0:05:44 Guido Van Ryssegem ATC: Yep. Those were the days. There was no Internet, I mean there probably was, but it wasn’t accessible to the public. And we basically came to Seattle. I had an audition with their head athletic trainer, Rick Griffin, who retired last year by the way, and gave him a copy of this little manual and that same night he called me in our hotel room and said, “Hey, I think you got some information. You got some good stuff in there. Why don’t you come over to the King Dome?” I stayed there for about 10 days. It was the off season and my whole world just changed literally overnight and those 10 days changed everything. After 10 days, my wife and I had to go fly back home. And Rick said, “Listen, I think you’ve got some phenomenal potential. I can help you. I’m a graduate from the University of Oregon so is my assistant athletic trainer and it’s the best master’s program in athletic training and you should go there.”
0:06:50 Guido Van Ryssegem ATC: So we got a rental car and we drove to Eugene and literally almost six, seven months later, we sold everything we had. We moved to Eugene, Oregon. I got a dual masters there. I was lucky enough the first summer that a short season A-ball team had a job opening and I couldn’t believe it. They gave me the job after an interview. So I got my feet into professional baseball. Then graduated, went to the Rangers, Texas Rangers in the Florida State League, got promoted to double A. Then I got to the Orioles, got promoted to triple A and became their medical coordinator. So I lived a dream.
0:07:33 Sebastian Gonzales DC: Yeah.
0:07:34 Guido Van Ryssegem ATC: In retrospect though, I kept learning, and my family grew. I had two kids and I had to be home. I had to be a dad instead of being on the road, be gone all the time. So I took a job at Oregon State University and I really enjoyed that. Being back in the academic world was really inspiring to me and the last year and a half, I’ve been running workshops, clinics on my own. Spent a lot of time in Southeast Asia predominantly, China, Seoul and also Japan. At the same time, doing workshops in the US and Europe, and so forth. So that’s kind of that. [chuckle]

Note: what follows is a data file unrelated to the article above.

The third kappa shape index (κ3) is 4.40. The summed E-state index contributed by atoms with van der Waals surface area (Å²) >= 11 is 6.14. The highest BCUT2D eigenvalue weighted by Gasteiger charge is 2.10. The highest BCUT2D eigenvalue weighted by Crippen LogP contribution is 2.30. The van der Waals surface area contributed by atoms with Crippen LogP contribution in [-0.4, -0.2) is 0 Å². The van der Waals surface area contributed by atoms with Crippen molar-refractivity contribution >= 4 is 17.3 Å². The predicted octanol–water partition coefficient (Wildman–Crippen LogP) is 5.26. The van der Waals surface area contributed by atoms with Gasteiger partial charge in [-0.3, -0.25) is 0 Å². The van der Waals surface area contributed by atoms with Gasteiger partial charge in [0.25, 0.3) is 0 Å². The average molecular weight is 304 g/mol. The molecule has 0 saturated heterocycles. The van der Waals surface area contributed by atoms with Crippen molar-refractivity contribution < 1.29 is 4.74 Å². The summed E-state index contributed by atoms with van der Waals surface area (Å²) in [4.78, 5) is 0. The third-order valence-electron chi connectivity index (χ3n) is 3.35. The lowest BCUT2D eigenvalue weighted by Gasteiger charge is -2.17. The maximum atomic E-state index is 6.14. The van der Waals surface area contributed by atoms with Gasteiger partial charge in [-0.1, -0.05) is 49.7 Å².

0:08:25 Sebastian Gonzales DC: Yeah, well, I think the first question is, was the beer good in Seattle when you came over? Did you think this is crap? This is a pivotal factor in my move?
0:08:33 Guido Van Ryssegem ATC: Well, we’re talking 30, I think 31 years ago the beer was pretty shitty.
0:08:41 Guido Van Ryssegem ATC: The weather sucked. It rained all the time.
0:08:44 Sebastian Gonzales DC: You must have really liked baseball then.
0:08:50 Guido Van Ryssegem ATC: Right. But it’s just is… It’s just something I had to do and see if I was up to the par, and yeah, it just changed our life for the better. And we’re happy here. We’re all American citizens now. Our son actually served in the military. He was active in Iraq, as also Afghanistan. He’s got multiple decorations and… Yeah, we’re good old Americans now, I guess.
0:09:22 Sebastian Gonzales DC: Nice. Welcome to the…
0:09:23 Guido Van Ryssegem ATC: And the beer got better.
0:09:25 Sebastian Gonzales DC: I know, it finally caught up, didn’t it? I don’t think I was ever actually… Well, I guess I was alive when beer was worse but it’s always been pretty good when I’ve been drinking.
0:09:39 Sebastian Gonzales DC: I guess I should… The reason why I wanted you really on as well is… So when I went to your workshop and I think I mentioned in the introduction, I went to your workshop and Ben really just convinced me, I was like, “Who’s this Guido guy?” And he’s like, “You’re not gonna find anything really on the internet about him. You’re not gonna find anything else or really social media. You just need to trust me and come.” And I was like, “Well, what is it?” And I read the whole thing with dynamic systems theory and all this stuff and I’m almost like, “This is a lot of wording to me. Can you clean this up?” He’s like, “It changed my practice a hundred fold. Just come.” And I said, “Okay, I will.” And he was right. All the stuff that we went through was, as I would classify it, would be like you know how you go to PT and people say like, “Well, I was doing three months of PT, nothing worked.” Your stuff, it was the correct dosage and application of the correct exercise to do the thing within a minute or so and then whether it stuck or not was a different story, but I found that very intriguing and I never really saw corrective exercise in that light before. So that’s the attractor state, so would that be fairly… You can clean that up if you’d like to. [chuckle][laughter]